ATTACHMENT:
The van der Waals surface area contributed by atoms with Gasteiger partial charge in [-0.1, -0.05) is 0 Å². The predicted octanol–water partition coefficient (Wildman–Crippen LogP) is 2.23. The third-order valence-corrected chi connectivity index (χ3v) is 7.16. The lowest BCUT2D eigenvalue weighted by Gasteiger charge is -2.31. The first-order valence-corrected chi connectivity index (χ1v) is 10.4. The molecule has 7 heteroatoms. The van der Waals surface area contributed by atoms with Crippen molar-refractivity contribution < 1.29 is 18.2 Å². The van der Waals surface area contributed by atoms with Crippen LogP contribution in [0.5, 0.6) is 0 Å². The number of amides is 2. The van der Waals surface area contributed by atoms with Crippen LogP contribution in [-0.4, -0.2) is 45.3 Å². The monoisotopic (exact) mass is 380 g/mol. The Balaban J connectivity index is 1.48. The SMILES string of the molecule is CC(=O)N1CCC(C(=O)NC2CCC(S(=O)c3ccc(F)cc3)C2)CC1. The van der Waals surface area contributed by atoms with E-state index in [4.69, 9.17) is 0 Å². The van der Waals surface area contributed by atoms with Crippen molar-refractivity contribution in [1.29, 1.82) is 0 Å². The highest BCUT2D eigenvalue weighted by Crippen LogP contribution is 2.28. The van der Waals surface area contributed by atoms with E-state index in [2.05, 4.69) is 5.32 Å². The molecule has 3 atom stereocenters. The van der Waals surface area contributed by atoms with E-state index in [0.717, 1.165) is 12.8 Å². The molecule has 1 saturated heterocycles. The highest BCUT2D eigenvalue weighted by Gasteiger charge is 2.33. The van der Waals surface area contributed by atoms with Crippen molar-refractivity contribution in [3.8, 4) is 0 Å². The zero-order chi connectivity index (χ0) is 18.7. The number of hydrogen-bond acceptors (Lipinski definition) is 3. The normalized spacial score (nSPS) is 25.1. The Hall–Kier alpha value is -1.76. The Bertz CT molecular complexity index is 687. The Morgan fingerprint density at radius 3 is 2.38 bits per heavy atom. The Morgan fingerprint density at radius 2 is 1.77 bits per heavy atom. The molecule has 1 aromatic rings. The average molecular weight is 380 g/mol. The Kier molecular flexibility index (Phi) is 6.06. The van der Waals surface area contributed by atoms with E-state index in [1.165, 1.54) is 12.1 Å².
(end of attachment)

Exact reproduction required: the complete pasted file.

The van der Waals surface area contributed by atoms with Gasteiger partial charge in [-0.1, -0.05) is 0 Å². The predicted octanol–water partition coefficient (Wildman–Crippen LogP) is 2.23. The third-order valence-corrected chi connectivity index (χ3v) is 7.16. The lowest BCUT2D eigenvalue weighted by Gasteiger charge is -2.31. The first-order valence-corrected chi connectivity index (χ1v) is 10.4. The molecule has 7 heteroatoms. The van der Waals surface area contributed by atoms with Crippen molar-refractivity contribution < 1.29 is 18.2 Å². The van der Waals surface area contributed by atoms with Crippen LogP contribution in [0.5, 0.6) is 0 Å². The number of amides is 2. The van der Waals surface area contributed by atoms with Crippen LogP contribution in [-0.4, -0.2) is 45.3 Å². The monoisotopic (exact) mass is 380 g/mol. The Balaban J connectivity index is 1.48. The SMILES string of the molecule is CC(=O)N1CCC(C(=O)NC2CCC(S(=O)c3ccc(F)cc3)C2)CC1. The van der Waals surface area contributed by atoms with E-state index in [4.69, 9.17) is 0 Å². The van der Waals surface area contributed by atoms with Crippen molar-refractivity contribution in [1.29, 1.82) is 0 Å². The highest BCUT2D eigenvalue weighted by Crippen LogP contribution is 2.28. The van der Waals surface area contributed by atoms with E-state index in [2.05, 4.69) is 5.32 Å². The molecule has 3 atom stereocenters. The van der Waals surface area contributed by atoms with E-state index in [0.717, 1.165) is 12.8 Å². The molecule has 1 saturated heterocycles. The highest BCUT2D eigenvalue weighted by Gasteiger charge is 2.33. The van der Waals surface area contributed by atoms with Crippen molar-refractivity contribution in [3.8, 4) is 0 Å². The zero-order chi connectivity index (χ0) is 18.7. The number of hydrogen-bond acceptors (Lipinski definition) is 3. The normalized spacial score (nSPS) is 25.1. The Hall–Kier alpha value is -1.76. The Bertz CT molecular complexity index is 687. The Morgan fingerprint density at radius 3 is 2.38 bits per heavy atom. The Morgan fingerprint density at radius 2 is 1.77 bits per heavy atom. The molecule has 1 aromatic rings. The average molecular weight is 380 g/mol. The Kier molecular flexibility index (Phi) is 6.06. The van der Waals surface area contributed by atoms with E-state index in [1.165, 1.54) is 12.1 Å².